Be A Catalyst.
Building on research across disciplines, business schools have already taken the lead in developing a body of knowledge about entrepreneurship and innovation. Incubators and accelerators, often in partnership with experts from other disciplinary areas, have records of success at many business schools, as do countless interdisciplinary student projects. Business schools’ multidisciplinary approaches; their strong alumni, donor, and business networks; and their power to convene across sectors represent significant assets for taking a lead role in fostering innovation in society.
Yet business schools have only just begun to embrace the opportunity to be seen as true catalysts for innovation. As an AACSB International Task Force wrote in 2012, the role of business schools “remains underdeveloped, undervalued, and too-often unnoticed.”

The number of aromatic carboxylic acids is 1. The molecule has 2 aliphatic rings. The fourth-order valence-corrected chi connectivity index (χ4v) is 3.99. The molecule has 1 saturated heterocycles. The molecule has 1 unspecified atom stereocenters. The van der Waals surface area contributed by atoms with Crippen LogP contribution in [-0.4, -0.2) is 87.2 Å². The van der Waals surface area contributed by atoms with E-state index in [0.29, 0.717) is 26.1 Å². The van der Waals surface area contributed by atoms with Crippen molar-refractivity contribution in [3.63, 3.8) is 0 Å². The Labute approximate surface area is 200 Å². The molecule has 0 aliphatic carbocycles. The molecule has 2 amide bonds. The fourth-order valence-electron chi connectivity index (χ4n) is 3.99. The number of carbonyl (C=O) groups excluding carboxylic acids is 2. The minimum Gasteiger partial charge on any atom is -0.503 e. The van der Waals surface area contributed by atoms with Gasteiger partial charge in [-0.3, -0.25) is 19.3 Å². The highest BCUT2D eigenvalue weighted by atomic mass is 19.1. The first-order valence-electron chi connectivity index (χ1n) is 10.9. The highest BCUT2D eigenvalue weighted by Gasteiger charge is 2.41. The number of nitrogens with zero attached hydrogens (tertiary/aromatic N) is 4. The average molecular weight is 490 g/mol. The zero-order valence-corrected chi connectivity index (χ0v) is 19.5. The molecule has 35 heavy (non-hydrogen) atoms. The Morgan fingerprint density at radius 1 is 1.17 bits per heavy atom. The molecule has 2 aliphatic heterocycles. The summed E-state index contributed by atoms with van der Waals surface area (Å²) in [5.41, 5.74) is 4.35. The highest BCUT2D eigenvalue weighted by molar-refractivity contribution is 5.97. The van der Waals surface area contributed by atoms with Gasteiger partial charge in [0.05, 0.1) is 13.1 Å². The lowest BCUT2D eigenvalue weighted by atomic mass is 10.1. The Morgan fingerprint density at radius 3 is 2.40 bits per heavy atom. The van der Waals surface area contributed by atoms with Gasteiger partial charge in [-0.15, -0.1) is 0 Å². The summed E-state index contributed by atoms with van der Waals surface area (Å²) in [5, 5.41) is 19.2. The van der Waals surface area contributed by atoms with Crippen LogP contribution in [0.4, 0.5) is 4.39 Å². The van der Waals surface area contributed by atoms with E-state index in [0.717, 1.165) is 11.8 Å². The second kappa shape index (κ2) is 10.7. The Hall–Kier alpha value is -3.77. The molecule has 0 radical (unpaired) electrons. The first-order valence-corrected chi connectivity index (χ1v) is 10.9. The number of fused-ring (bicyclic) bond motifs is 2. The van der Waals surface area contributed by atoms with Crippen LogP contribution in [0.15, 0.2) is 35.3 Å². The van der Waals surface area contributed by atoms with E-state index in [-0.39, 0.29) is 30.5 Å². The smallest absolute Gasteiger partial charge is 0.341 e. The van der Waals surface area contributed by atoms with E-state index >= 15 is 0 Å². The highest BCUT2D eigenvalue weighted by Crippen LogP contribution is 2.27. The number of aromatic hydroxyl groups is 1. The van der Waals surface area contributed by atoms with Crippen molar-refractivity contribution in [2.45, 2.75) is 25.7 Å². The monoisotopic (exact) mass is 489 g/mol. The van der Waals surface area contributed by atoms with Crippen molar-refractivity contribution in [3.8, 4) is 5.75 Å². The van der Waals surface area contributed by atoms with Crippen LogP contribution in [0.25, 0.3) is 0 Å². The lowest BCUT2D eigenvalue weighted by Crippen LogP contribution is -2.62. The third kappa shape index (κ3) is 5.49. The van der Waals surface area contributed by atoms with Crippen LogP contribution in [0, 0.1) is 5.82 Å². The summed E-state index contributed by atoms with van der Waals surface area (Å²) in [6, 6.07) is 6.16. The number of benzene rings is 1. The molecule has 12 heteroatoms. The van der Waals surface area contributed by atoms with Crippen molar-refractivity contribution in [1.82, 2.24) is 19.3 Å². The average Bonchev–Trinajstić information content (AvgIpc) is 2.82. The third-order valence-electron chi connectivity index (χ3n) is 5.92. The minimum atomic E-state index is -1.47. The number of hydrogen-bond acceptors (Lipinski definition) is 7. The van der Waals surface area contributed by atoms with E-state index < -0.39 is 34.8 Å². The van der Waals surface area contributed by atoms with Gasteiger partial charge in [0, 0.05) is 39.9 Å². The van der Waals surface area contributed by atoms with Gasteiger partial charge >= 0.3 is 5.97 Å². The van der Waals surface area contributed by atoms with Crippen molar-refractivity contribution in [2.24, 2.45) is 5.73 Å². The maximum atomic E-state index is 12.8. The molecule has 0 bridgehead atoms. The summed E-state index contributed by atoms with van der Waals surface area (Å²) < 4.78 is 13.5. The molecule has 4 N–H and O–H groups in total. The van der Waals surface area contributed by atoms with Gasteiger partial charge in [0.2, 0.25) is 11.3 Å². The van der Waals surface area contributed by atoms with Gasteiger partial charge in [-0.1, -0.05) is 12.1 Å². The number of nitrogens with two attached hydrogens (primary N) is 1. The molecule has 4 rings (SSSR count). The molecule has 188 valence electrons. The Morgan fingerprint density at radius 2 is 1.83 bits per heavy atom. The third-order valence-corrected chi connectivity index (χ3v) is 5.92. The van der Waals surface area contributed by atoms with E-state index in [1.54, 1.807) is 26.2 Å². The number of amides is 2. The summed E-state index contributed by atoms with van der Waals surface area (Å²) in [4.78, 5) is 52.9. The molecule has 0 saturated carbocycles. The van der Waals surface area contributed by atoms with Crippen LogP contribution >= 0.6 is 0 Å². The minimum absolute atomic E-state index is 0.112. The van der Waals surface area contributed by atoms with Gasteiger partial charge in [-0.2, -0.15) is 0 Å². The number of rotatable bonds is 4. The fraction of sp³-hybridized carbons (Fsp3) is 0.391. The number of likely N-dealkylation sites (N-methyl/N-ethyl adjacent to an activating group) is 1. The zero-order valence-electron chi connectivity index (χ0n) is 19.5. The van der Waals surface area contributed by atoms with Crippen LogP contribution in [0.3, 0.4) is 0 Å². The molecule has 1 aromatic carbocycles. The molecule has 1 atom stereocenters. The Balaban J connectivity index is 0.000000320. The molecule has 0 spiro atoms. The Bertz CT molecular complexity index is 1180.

To start, business schools will need to place even greater emphasis on interdisciplinary collaboration across university campuses, particularly with schools of engineering and sciences. They will need partnerships with businesses, community organizations, and industry associations. These collaborations will leverage the strengths of different kinds of drivers and leaders within the innovation ecosystem.
Important niche opportunities can be created by combining key strengths (e.g., centers of research excellence, community assets, and other professional schools on campus), with a focus on fostering innovation and entrepreneurship. By aligning with community needs, business schools have the ability to influence the development of local and national innovation ecosystems and to create new organizational forms to improve performance.
Last, business schools cannot breed innovation without being innovative themselves. Their own structures and activities—whether approaches to extracurricular or co-curricular learning or to incentivizing multidisciplinary research projects—will need to adapt. Like the entrepreneurs they support, business schools will also need to embrace some risk—taking a stand, for example, to support students interested in careers at startups or socially oriented organizations where the impact can be great but the starting salaries unhelpful within some existing rankings schemes.